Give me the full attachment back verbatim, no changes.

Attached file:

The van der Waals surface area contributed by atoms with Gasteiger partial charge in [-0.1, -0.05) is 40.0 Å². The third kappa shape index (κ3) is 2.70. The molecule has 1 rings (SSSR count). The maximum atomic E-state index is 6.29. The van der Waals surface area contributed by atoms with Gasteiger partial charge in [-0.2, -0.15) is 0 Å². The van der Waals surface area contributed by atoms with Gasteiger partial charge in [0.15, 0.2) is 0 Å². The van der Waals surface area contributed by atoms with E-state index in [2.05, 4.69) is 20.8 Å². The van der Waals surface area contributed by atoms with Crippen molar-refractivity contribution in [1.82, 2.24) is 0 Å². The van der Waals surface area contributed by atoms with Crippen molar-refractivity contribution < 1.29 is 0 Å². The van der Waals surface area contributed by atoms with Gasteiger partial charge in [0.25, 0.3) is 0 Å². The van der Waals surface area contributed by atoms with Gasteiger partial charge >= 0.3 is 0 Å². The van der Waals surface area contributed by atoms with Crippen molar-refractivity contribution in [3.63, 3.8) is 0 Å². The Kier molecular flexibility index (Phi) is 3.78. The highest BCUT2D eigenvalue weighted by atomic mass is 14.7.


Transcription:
The van der Waals surface area contributed by atoms with Gasteiger partial charge in [-0.1, -0.05) is 40.0 Å². The third kappa shape index (κ3) is 2.70. The molecule has 1 rings (SSSR count). The maximum atomic E-state index is 6.29. The van der Waals surface area contributed by atoms with Gasteiger partial charge in [-0.2, -0.15) is 0 Å². The van der Waals surface area contributed by atoms with Gasteiger partial charge in [0.15, 0.2) is 0 Å². The van der Waals surface area contributed by atoms with E-state index in [2.05, 4.69) is 20.8 Å². The van der Waals surface area contributed by atoms with Crippen molar-refractivity contribution in [1.82, 2.24) is 0 Å². The van der Waals surface area contributed by atoms with Crippen molar-refractivity contribution < 1.29 is 0 Å². The van der Waals surface area contributed by atoms with Gasteiger partial charge in [0.25, 0.3) is 0 Å². The van der Waals surface area contributed by atoms with Gasteiger partial charge >= 0.3 is 0 Å². The van der Waals surface area contributed by atoms with Crippen molar-refractivity contribution in [3.63, 3.8) is 0 Å². The Kier molecular flexibility index (Phi) is 3.78. The highest BCUT2D eigenvalue weighted by atomic mass is 14.7.